As she spoke of his passing to us yesterday, though, I remembered back to the first time I’d ever set foot in their shop and I offered the story to her: she was cutting watermelon slices for samples in the back, and I’d paid for my veggies and walked to the café next door to sit outside and just be. The doc made a beeline for me, coming out the door of their shop to my table a couple minutes later and handing me one perfect slice of watermelon. My favorite food on the planet, bar none. He was a curmudgeon, yes, but a dear and unique soul. Stewart remembered the spinach lecture (he’d had his own) and other samples and the attention to detail that the doc put into even the smallest product they carried. And finally she smiled, us too, as we looked about anew at the hand-picked, fair-trade coffees and lip balms, tinctures and homebaked healthy treats, that ever-changing array of whatever veggies are in season or being nurtured in cold frames and greenhouses—the results of the eccentric vision of a curmudgeon and his partner and their years of hard work and giving.

And now he’s gone. The shop, just as tastefully arranged and welcoming as ever, felt a bit empty and larger and so sad. She will go on, it is clear, she’s determined. This was, as she put it with hand gestures, her part of their work. The gardens, the finding and researching and getting of the special olive oils and coffees and teas, were his. She has help for some of it and is now learning the rest. She is meeting his suppliers and distributors for the moringa they grew on the farm. She will go on. Their vision for organic, fairly priced vegetables for desert folk like us will go on. The market will thrive.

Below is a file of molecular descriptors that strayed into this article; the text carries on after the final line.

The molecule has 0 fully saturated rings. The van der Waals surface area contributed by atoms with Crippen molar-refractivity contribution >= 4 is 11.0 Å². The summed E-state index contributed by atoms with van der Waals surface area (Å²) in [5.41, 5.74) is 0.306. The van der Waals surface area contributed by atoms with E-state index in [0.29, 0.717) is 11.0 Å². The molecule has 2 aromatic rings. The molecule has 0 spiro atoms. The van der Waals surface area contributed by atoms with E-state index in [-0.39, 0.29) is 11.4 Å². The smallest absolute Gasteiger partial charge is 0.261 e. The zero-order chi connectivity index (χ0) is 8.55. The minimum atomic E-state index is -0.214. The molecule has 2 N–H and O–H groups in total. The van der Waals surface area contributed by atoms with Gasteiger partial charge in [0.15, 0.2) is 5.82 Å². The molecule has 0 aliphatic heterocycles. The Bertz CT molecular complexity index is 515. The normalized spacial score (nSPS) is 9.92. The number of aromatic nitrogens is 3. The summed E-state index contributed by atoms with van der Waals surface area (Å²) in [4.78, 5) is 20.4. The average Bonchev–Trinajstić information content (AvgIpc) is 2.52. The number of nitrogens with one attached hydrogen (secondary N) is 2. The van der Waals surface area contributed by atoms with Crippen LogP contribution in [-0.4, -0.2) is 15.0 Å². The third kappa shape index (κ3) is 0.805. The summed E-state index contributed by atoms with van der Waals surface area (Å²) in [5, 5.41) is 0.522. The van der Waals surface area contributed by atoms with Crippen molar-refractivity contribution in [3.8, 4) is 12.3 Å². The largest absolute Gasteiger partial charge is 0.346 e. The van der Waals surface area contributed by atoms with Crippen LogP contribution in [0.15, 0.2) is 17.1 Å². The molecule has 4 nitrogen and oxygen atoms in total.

It has to. As Stewart and I walked up and down the aisles, quieter and choosing more things than usual, we were vowing (without words, only a shared look or two) to come regularly now and not skip weeks for work anymore. Other people came in and she helped them. And then she showed up with a fresh, newly washed and stemmed, home-cultivated strawberry for each of us, drops of water still on the skin of her hands as she passed us these singular treats, and I remember the watermelon and that day three years ago and the curmudgeonly doctor who cared enough about our health to walk amongst us and share his knowledge, his passion, whether we wanted it or not.

He didn’t seek medical attention at the end, she said, not wanting to surrender to the killing treatments contemporary medicine sells for serious illness. He simply lived to his last day, and then passed away in the night. When it comes my time to go, I hope I have that much courage. And can manage to go out a curmudgeon. Vision intact to the end.


on blossoms and cobwebs here and somewhere ahead